I have a vague idea on the tip of my mind that I can only convey through examples.

Gödel's theorem states that some systems (ZFC, for example) are always incomplete in the sense that new axioms (which are not derivable from the old axioms) can be added to them without making them inconsistent. As we remember, proofs can be formalized and run on a computer.

My idea is that formalized systems like ZFC and their theorem proving processes have some inherent "irreducible complexity" or, if you prefer, "computational entropy". To clarify what I'm talking about: let's imagine several graphic files: the first one is completely filled with turquoise. The second is a simple desktop wallpaper. The third shows people against the backdrop of buildings. The fourth is noise generated by a quantum random number generator.

Intuitively, for each of these files there is a certain "irreducibility threshold", when it's impossible to completely restore the file, having information available less than some threshold value. It's intuitively clear that for a uniform background the threshold is very low, while for noise this threshold is close to the maximum. That is why when we remove the redundancy from the image, only noise remains, the difference is only in the "amount of noise" for each particular file.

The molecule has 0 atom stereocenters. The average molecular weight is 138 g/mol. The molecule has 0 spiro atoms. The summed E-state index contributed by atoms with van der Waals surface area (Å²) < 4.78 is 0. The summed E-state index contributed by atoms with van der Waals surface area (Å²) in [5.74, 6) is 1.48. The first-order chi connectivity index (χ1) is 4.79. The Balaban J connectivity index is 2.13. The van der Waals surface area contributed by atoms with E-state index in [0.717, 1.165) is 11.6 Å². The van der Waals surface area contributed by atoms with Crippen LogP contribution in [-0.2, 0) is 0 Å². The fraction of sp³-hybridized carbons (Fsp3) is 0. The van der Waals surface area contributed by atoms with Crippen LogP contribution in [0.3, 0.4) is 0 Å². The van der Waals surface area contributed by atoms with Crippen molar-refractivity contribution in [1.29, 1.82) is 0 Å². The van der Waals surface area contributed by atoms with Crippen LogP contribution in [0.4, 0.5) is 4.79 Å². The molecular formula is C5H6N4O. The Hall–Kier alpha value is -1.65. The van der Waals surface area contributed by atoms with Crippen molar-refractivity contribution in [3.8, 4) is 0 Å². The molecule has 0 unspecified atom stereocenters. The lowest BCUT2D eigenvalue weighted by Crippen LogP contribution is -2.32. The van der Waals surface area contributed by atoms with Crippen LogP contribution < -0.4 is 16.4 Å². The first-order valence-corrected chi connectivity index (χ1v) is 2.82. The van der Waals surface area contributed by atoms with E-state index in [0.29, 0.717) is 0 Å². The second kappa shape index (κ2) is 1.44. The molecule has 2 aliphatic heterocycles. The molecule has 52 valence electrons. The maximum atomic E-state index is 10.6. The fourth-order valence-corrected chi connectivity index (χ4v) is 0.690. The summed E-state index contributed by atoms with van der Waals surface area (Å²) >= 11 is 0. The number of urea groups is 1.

Let's move on to the halting problem. Indeed, there is no function capable of determining whether another function passed to it as a parameter halts. However, let's try to prove "manually" for some functions whether they halt or not using the lambda calculus. Take, for example, the term \x -> x. Since it contains no redexes, it's already in normal form, hence it halts. Now take the term (\x -> x x) (\x -> x x). The expression contains only one redex, after the reduction we have the same expression that was at the beginning. Thus, if we build a reduction diagram, we can see that it completely closes on itself. Therefore, the term (\x -> x x) (\x -> x x) never halts.

What's important is that the terms I have chosen above are quite simple. There are much more complex terms with very long and branched reduction diagrams. For at least some terms, we can prove whether they halt or not just by running them, but this will require a different amount of computing resources! Proving that \x -> x halts and (\x -> x x) (\x -> x x) doesn't, took quite a bit of reasoning, but for some terms I would have to reason very, very long. The same is true in strongly normalizing typed varieties of the lambda calculus like Coq: proofs can vary in their "irreducible computational complexity".